Creole Democracy by Rufino Blanco Fombona

1876 Words Oct 28th, 2010 8 Pages
Creole Democracy
Rufino Blanco Fombona

The hamlet of Camoruco stands at one of the gateways to the plains. The wagon road cuts the little settlement squarely and neatly in two, like the parting of a dandy’s hair. Stretched out upon the savanna, the village consists of two rows of houses which stand in a file along the edge of the road and seem to peer furtively upon the passerby. They look like a double row of sparrows upon two parallel telegraph wires. Close by flows the Guarico, an abundant stream that irrigates the pampas; in its sand slumbers the skatefish and on its banks, with half open jaws the lazy alligators take their noonday rest. It was election time; a governor of the Department was to be chosen. For certain political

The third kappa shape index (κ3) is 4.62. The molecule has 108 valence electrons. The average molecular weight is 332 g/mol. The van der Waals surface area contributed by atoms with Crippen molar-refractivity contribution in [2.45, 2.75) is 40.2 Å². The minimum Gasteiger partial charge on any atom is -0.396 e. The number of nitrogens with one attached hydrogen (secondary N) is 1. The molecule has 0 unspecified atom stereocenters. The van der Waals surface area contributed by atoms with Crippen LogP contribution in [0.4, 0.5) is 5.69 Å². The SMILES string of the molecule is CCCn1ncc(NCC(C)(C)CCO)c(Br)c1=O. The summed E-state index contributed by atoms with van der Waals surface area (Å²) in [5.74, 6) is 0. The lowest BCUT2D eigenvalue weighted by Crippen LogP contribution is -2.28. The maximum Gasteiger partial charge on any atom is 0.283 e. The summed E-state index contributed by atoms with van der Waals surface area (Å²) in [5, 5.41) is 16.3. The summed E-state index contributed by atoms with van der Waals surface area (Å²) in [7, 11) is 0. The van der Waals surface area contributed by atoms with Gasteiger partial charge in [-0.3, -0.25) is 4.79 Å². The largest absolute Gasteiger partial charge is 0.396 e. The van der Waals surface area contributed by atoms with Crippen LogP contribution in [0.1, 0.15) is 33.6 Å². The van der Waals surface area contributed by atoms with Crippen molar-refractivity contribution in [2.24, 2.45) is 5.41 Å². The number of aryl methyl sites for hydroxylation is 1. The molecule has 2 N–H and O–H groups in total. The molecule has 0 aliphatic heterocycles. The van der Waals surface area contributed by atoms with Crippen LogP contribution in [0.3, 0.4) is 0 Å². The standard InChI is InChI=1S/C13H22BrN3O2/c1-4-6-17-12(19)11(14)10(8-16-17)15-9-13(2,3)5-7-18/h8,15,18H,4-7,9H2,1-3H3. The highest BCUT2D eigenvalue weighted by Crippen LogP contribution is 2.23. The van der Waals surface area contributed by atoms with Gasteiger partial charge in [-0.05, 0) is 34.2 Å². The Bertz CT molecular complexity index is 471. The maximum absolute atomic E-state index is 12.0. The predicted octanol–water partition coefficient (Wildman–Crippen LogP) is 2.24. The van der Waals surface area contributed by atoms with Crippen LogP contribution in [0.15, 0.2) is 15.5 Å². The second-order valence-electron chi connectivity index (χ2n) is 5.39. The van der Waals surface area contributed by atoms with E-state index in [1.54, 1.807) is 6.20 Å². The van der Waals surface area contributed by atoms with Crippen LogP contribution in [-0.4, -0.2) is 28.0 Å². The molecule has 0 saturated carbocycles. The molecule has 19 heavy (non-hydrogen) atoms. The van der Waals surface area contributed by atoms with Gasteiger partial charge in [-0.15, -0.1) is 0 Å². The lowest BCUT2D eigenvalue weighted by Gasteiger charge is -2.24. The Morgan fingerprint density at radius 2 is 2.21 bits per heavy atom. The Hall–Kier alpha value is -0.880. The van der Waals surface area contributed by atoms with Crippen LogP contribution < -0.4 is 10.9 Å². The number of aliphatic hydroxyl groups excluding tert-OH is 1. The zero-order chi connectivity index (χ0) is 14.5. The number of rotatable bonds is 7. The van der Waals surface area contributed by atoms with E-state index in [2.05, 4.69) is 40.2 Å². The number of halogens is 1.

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The government forces, however, would always wreak swift vengeance and in a few minutes the battlefield would be heaped with corpses of the insurgents. But the few who succeeded in reaching the soldiers alive would avenge their fallen comrades, for in a hand-to-hand struggle, a heavy gun is a hindrance rather than a help, and against the furious machete neither the bayonet nor anything else can avail. One must choose between death and fight. “What I don’t like about all this business,” declared one of the peons, “is that they don’t tell a fellow the truth. If we’re going to war, let’s go; but let ‘em not hide it from us.” All agreed that the complaint was justified. If they knew the truth they could at least bid farewell to their wives, to their children, their mothers. “They take us for hens.” “No, not for hens but for chattering magpies.” “That’s right. They’re not afraid that we’ll run into hiding like so many hens or women but that we’ll squel on them and we’ll betray the uprising and inform the commissary or the magistrate.” Then an old, experienced mulatto with grayish head and a forehead furrowed by a deep scar begin to quell the dissention. “That’s the way those things are done, boys. In ’92, when we started a revolt in El Totum under General Crespo…” And he plunged into his memories of army life. They all listened to him with pleasure, for the old plainsman, in his way and for his kind, was a true soldier. In the midst of the

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